Group provides theatre outlet for engineers

Group provides theatre outlet for engineers

The student of the College of Engineering express their creative side through theatre performances. CW | Hanna Curlette

Cokie Thompson

The College of Engineering Does Amateur Radical Theater began a few years ago when a few engineering 
students expressed interest in theatre.

Jackson Morris, a junior majoring in aerospace engineering, has been involved in the troupe since his freshman year and currently serves as the group’s president. He heard about the group on a campus tour and decided to join after having been involved in theatre in high school. He said the group has a unique flair because of the members’ interests.

“Being mostly engineers, I think we have a little bit of our own off-brand humor,” Morris said.

Luke Haynes, a sophomore majoring in electrical engineering and theatre, said he was excited about the group before he even set foot on campus, which he said does more than just perform.

“While the majority of our time and resources do go to the group productions, we also have bi-monthly meetings where we play theatre games and hone skills, like how to cold read, how to dissect characters and how to prepare for an audition,” he said.

The upcoming performance, “Too Much Light Makes the Baby Go Blind,” is modeled after a group of neo-futurists from Chicago. The group’s 12 actors will write, direct and perform 30 plays in 60 minutes in the order of the 
audience’s choosing.

“It’s fast-paced, it’s hilarious and it’s got something for everyone to enjoy,” Morris said. “We really all have a great time performing it and so does the audience.”

In the upcoming performance, Haynes works as an actor and writer in addition to helping backstage and with directing.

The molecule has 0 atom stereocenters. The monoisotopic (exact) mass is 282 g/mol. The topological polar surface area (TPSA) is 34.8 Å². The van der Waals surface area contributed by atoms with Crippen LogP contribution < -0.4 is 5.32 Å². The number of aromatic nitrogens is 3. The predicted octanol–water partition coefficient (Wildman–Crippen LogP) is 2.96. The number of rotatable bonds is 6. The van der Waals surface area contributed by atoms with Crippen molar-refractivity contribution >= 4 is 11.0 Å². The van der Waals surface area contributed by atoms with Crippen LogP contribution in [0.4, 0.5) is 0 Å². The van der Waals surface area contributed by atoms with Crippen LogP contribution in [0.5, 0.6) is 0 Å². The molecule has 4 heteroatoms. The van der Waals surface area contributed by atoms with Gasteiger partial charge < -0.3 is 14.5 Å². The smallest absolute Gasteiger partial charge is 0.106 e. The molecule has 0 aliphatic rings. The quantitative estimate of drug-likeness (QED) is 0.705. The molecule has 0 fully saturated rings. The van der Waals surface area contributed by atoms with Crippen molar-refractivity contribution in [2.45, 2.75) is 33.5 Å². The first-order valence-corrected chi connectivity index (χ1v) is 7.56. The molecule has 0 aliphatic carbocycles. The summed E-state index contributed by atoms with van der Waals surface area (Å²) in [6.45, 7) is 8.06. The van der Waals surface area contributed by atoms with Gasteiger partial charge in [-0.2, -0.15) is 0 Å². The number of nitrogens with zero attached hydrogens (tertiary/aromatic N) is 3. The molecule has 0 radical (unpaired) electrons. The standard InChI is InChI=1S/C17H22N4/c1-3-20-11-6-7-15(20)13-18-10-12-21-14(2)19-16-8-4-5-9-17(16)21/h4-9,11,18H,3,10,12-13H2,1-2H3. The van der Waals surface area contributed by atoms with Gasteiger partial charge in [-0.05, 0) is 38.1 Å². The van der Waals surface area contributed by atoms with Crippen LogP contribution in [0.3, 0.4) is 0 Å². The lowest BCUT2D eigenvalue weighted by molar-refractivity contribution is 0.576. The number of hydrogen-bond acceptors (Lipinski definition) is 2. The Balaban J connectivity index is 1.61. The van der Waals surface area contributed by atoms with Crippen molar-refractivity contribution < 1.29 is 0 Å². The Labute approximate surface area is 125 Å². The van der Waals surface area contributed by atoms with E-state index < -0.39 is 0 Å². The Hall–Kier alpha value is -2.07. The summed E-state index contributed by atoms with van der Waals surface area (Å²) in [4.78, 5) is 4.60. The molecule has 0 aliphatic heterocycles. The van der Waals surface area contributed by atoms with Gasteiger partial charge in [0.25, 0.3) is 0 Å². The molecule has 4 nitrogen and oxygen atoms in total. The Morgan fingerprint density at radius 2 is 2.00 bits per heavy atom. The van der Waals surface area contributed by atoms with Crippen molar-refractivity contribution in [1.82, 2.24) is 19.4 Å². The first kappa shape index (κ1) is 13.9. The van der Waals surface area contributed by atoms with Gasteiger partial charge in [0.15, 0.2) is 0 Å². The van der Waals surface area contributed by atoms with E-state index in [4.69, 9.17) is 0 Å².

“With this group, especially in this show, it really is a true collaboration, so you get to wear as many ‘hats’ as you like,” he said.

Ashley Brown, a sophomore majoring in finance, said she did not come to the University with much theater experience. This past spring, she played Cassie in the group’s production of “Rumours.”

Brown said her involvement in the group has helped her grow as a person and as a performer.

“I really enjoyed playing this character and learning my strengths and 
weak nesses as an actress,” Brown said. “This group allowed me to break out of my comfort zone. Some of our members are actually rather shy, but if you saw them at a meeting or rehearsal you would have never known.”

CDA put on a different version of the performance “Too Much Light Makes the Baby Go Blind” in the spring and Haynes said he has enjoyed the unusual 
experience of the shows.

“It was a great way to bond with people who were like me and liked the same things I did,” he said. “Even though I had just met these guys, the plays had me dancing, falling in love and playing freeze tag with them in minutes and they don’t make ice breakers better than that.”

Haynes said he feels nothing but support from his fellow cast members, both in the classroom and on the stage.

“I genuinely feel like we’re all on the same team,” Haynes said. “There’s no cliques, there’s no rivalry or competition for roles; it’s just everybody working together to make the best show we can.”